These are the voyages of the sailing vessel, Wings.

30 September 2021 | Home in Anchorage
16 September 2021 | Pension Tiare Nui
12 September 2021 | Pension Tiare anui
10 September 2021 | Pension Tiare Nui
09 September 2021 | Pension Tiare Nui
05 September 2021 | Raiatea
03 September 2021 | Raiatea
01 September 2021 | Apu Bay, Taha'a
31 August 2021 | Apu Bay
28 August 2021 | Bora Bora
22 August 2021 | Bora Bora
21 August 2021 | Bora Bora
20 August 2021 | Now, Bora Bora
15 August 2021 | Faaroa Bay, Raiatea
14 August 2021 | Fare, Huahine
10 August 2021 | Avea Bay
01 August 2021 | Pension Tiare Nui
30 July 2021 | Pension Tiare Nui
27 July 2021 | Pension Tiare Nui
25 July 2021 | Pension Tiare Nui

The Happenings 27-31 August

31 August 2021 | Apu Bay
William Ennis | Some rain, wind, much sun
Traveling in the time of CoVid has posed many difficulties. We're here, we're vaccinated, we rarely go ashore: Cruisers aren't spreading the virus. The newest rules in the French Polynesian lockdown are that we can go ashore only for food and we aren't supposed to travel around. We're frustrated and disappointed about things and for our guest.

27 August we were not able to take Ian to Bloody Mary's. The lockdown prohibits even going ashore and it's an hour dinghy trip to get there so we decided to obey the rules. We're in a precarious position since we can't afford to anger the local authorities. Earning a place on a black list and be unable to return to the islands is an unacceptable risk for us.

Rather than the dinghy ride to Bloody Mary's, I took Ian via dinghy to a small reef system closer to shore near the boat. We have seen multiple snorkelers in that area so decided to see for ourselves.

Wow! It was spectacular! There is a band of coral growing from 20 feet from shore to about 300 feet out. Certainly some is dead but much more is living coral, more than one normally sees. We had paddled the last 100 feet through the coral since we were concerned with propeller damage, then tied the dinghy to a palm stump ashore. Off we went.

Ian opted for the deep end of the coral garden and enjoyed looking down as the coral plunged into 70-feet of sapphire-blue water. He's not a water guy, normally, so he was captivated by the entire experience. We were especially careful not to touch any coral since even that can damage it.

After returning to the boat, we prepared to depart the next morning.

28 August Departing a mooring is such a non-event. We prepare the boat for travel, this time an offshore trip so we're all in our lifejackets and everything is carefully stowed against the inevitable shaking it receives offshore. When the instruments are on, the engine is on, and we've double-checked the boat and crew, I stroll forward, pull our line through the mooring loop, and we're free to move.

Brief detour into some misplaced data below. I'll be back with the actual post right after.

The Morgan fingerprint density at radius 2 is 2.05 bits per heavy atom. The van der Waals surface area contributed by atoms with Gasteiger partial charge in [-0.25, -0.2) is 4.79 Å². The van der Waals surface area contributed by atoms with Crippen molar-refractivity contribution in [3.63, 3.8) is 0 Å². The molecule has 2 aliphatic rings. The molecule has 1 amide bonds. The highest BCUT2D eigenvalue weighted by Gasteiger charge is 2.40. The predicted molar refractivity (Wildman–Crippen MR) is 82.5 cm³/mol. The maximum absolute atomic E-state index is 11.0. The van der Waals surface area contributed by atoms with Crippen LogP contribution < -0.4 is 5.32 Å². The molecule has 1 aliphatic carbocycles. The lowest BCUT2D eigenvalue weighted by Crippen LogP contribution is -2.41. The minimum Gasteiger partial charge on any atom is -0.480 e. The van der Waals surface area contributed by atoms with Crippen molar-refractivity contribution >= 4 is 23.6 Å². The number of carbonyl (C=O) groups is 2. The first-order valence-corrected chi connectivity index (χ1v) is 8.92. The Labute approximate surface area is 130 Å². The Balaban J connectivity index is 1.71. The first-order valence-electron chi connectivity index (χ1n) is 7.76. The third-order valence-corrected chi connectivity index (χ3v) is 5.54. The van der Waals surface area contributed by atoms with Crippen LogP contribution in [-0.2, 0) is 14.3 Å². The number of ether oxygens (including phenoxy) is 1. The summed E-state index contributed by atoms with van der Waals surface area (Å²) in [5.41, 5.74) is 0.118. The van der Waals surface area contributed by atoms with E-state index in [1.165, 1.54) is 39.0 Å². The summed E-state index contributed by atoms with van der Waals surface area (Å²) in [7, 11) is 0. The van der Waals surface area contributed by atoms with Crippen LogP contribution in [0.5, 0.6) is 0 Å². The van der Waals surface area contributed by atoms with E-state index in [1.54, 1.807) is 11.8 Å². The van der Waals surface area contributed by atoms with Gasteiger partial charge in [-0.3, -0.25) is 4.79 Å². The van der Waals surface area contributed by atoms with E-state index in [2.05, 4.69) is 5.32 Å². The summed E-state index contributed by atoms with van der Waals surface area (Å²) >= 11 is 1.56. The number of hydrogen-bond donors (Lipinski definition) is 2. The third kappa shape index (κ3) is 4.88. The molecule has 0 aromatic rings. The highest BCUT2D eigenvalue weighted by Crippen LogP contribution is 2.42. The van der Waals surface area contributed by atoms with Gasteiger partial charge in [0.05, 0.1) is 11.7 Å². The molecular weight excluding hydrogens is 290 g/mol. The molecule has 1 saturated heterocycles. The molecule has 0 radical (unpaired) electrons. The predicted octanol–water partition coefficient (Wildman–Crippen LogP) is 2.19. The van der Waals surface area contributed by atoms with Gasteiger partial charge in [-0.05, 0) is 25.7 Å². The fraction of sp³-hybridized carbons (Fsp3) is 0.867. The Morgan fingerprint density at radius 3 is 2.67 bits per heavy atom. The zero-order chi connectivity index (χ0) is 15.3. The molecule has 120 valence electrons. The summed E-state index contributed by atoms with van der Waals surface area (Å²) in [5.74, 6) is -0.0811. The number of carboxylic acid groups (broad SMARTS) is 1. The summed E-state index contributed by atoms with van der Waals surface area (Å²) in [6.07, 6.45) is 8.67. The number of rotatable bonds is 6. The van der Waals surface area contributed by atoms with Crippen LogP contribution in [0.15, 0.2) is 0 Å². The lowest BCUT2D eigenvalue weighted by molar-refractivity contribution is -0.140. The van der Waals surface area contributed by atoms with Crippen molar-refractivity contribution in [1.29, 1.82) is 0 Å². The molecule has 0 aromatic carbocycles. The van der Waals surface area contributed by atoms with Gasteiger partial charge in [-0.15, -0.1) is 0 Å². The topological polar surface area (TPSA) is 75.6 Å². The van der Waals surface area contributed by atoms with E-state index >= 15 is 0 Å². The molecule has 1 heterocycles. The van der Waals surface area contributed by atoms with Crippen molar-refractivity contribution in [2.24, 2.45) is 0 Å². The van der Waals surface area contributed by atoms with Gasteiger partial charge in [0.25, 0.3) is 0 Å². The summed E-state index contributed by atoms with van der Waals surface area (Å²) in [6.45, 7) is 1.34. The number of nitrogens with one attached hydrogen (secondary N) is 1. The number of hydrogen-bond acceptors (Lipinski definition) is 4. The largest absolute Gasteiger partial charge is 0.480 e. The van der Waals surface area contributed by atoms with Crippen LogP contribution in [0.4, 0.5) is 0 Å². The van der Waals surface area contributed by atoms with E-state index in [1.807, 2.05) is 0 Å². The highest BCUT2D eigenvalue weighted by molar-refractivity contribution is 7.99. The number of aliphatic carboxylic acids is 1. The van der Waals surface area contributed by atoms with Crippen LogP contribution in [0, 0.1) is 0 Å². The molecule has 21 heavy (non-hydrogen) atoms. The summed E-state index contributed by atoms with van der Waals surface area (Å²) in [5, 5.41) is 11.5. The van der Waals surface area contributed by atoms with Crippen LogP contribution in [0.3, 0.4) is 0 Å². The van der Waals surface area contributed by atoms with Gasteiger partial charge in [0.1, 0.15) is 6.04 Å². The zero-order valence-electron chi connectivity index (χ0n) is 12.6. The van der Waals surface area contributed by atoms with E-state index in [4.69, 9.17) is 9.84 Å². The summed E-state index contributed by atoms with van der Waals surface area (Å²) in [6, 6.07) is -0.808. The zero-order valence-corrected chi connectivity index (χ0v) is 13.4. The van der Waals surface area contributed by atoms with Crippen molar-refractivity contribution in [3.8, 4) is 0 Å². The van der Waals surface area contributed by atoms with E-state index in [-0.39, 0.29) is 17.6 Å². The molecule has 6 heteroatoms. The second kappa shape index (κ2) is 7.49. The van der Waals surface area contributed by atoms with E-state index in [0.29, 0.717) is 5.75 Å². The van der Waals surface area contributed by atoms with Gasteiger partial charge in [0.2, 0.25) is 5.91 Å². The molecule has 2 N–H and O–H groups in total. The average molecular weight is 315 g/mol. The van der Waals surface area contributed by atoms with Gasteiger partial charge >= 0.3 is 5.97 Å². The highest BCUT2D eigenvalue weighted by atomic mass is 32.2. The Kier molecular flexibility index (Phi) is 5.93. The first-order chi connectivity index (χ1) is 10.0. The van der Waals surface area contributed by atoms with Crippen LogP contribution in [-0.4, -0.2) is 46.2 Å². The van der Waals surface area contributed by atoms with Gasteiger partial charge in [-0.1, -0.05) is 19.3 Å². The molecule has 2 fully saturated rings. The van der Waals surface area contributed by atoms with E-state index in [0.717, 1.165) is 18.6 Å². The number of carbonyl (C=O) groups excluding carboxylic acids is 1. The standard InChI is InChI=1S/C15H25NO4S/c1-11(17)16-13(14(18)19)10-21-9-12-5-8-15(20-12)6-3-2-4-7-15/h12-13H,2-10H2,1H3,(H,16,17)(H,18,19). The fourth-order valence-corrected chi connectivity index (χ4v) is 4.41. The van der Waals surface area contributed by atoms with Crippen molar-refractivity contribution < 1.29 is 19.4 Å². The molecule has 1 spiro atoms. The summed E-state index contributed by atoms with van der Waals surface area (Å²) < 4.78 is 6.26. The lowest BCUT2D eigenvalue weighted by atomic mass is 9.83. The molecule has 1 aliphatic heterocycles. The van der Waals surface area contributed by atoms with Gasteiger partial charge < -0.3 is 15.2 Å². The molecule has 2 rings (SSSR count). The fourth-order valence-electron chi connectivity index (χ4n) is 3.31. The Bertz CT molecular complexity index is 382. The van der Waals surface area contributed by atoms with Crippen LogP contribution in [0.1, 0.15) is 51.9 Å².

The trip out of Bora Bora's lagoon was smooth. I hated to say goodbye to the island since it's a favorite, but we needed to move and truly, there was little to keep us there this year. We had planned a few bicycle trips and a car rental to take Ian around the island, but none of that was possible.

I got us past the truly nasty coral on the northwest side of the island and gave the helm to Ian. As we turned that corner and headed south, a French Navy frigate churned past us. As usual, they don't advertise their presence with an AIS signal but there's no mistaking a warship from commercial or pleasure craft. We've only seen that kind of vessel in Papeete's French naval station, so it was a first.

We always operate our radar when offshore, just as a precaution, and Ian's become quite proficient in understanding it. Until his scopolamine patch sent him to dreamland, he had the helm. After he went below, enough good wind appeared for us to sail a bit, which Conni and I enjoy. I finished the trip by taking us through Heuripiti Pass and into Taha'a lagoon. From there , we motored to Tapuamu where we stayed the night. As an interesting point, Tapuamu was completely deserted when we arrived. In all of our years in the bay, we've never been alone. Our analysis was that CoVid restrictions were responsible.